So maybe some people have gotten it to work. After so many tries, I decided that it wasn’t a stable enough solution to continue to pursue. I’ve heard that some people have had limited success with these tips:
- Use unattended installs directly to the USB drive using NT 6.x fast installer, however those are all based on running it off PC hardware, not a Mac. Will it work with Bootcamp? Dunno. Give it a try if you like. I didn’t. YMMV.
- After install, use sysprep /generalize to “prepare” the installation, as if it were being made into a distributable image. Supposedly this makes it easier for a different system configuration to boot the windows instance.
Chapter 2: Remorse More Research
Ok, after several demoralizing tries and surfing a lot of forums, I determined that for whatever reason, the whole “run bootcamp from usb drive” thing probably wasn’t going to work out for me. Hang your tail low, its time to move on.
I started researching what others have done to deal with a small SSD. One suggestion was to run Windows XP, which only requires about 1–2GB for the system, where Windows 7 expects around 15–16GB. Big difference in space usage except that Windows XP is very old.
One of the threads I read had a member who ran “Windows XP Lite” — and I was like “what the heck is that?” A few googles later and here I find that it is a scaled down “trim the fat” version of Windows XP that the development community put together. It runs exceptionally well on old hardware with limited ram, storage, etc. and also runs from a USB drive. (cool!)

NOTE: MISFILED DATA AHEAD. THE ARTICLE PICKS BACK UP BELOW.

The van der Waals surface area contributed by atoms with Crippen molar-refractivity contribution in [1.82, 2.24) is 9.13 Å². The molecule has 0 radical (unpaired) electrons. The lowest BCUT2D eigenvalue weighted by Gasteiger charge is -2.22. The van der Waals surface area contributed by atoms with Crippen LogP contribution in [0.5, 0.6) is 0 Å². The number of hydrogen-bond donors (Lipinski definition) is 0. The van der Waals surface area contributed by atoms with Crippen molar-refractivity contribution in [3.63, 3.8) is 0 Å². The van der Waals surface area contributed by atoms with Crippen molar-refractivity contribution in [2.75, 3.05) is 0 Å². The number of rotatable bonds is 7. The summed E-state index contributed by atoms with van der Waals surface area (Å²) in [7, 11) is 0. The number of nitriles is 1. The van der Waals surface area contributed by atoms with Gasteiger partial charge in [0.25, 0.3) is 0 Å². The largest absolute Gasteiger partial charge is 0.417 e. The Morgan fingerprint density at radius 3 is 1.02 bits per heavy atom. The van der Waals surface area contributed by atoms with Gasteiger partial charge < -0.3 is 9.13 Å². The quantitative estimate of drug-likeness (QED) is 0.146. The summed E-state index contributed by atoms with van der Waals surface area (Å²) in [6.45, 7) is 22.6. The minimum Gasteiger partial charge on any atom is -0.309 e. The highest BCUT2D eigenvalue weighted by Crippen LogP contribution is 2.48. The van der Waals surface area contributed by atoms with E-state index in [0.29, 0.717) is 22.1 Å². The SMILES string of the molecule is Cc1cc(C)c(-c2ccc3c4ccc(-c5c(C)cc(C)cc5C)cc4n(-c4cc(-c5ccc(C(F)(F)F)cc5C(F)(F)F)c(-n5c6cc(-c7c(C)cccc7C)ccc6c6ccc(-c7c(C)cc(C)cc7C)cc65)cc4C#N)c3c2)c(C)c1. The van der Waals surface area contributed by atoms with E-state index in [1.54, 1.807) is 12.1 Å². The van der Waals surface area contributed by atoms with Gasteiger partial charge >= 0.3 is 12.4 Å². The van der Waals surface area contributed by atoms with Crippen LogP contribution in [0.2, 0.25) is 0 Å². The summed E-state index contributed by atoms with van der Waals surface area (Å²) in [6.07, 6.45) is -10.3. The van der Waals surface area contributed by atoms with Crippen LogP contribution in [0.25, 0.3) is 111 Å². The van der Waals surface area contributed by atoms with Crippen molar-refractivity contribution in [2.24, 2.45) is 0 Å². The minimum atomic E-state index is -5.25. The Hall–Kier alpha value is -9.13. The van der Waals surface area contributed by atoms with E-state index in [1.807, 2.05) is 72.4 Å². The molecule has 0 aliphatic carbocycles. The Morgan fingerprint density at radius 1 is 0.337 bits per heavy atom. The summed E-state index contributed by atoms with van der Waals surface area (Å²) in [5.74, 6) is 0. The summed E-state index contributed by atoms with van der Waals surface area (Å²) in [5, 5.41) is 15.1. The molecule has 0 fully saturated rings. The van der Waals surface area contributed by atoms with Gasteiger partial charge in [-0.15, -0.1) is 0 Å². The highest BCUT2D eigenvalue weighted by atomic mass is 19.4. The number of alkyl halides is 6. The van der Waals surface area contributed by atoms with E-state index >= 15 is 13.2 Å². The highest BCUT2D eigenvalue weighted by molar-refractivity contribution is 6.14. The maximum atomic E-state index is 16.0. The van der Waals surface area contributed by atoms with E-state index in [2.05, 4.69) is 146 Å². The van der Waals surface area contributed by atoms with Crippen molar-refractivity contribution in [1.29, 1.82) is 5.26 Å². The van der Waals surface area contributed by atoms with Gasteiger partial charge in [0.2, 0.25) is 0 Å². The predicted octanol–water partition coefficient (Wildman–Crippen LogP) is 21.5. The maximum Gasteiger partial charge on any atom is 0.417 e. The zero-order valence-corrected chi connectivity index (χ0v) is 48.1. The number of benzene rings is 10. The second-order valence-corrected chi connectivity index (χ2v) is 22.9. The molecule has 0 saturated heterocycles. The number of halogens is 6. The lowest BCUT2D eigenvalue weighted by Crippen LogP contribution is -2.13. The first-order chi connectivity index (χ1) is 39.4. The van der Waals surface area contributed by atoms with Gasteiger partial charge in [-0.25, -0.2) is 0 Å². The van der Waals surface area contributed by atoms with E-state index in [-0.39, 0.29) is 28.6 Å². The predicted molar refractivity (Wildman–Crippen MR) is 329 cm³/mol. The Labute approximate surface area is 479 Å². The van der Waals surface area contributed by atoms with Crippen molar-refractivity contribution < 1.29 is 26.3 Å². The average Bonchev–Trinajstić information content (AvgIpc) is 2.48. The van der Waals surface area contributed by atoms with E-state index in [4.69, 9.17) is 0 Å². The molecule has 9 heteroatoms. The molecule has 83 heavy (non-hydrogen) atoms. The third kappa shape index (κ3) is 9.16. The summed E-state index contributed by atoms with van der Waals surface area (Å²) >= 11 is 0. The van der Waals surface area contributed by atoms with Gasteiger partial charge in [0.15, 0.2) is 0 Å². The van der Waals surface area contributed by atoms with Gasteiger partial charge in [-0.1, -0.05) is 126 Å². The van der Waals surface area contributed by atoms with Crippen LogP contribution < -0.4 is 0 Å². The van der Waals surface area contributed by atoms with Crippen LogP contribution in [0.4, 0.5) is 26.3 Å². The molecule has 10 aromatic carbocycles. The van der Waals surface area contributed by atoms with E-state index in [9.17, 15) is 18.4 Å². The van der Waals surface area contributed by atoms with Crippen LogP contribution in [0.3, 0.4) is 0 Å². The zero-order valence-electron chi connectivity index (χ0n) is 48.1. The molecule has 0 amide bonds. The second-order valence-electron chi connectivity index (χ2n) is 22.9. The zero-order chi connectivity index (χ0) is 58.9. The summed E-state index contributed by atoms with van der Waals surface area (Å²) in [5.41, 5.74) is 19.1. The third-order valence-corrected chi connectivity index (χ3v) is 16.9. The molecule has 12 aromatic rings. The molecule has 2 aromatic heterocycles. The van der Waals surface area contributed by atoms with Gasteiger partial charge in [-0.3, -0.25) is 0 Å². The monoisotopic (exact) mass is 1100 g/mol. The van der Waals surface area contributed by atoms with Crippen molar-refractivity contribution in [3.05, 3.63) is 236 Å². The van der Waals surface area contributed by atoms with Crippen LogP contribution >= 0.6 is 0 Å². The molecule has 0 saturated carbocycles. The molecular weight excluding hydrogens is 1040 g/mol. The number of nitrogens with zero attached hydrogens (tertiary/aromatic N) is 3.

My research took me the path of asking if there was a “Windows 7 Lite” — which lo and behold, there is! Visiting http://www.rt7lite.com/ opened my eyes to what was possible.
Chapter 3: An actual game plan (for a change)
My plans had completely changed. The first thing I felt I needed to do was build a Windows 7 lite image. You can follow directions and customize one, or for the lazy pir8tes out there, just find a torrent that meets your requirements.
NOTE: Many versions of Windows 7 Lite have so much stuff stripped that windows update doesn’t work. Keep this in mind. Saving disk space doesn’t come without SOME consequences.
Once I had my Windows 7 lite CD (yes, I said “CD” — it is that small!), I was able to tackle each of my requirements:
- VMWare/Parallels/VirtualBox to run my oddball windows stuff
I created a new VM, and when you go to install, use your Windows 7 lite cd. In my case, Windows 7 only took up about 4GB, and my apps took up another 2GB. Total space: 6GB. All my business critical stuff is still on the internal SSD and runs side by side in OSX. Not bad.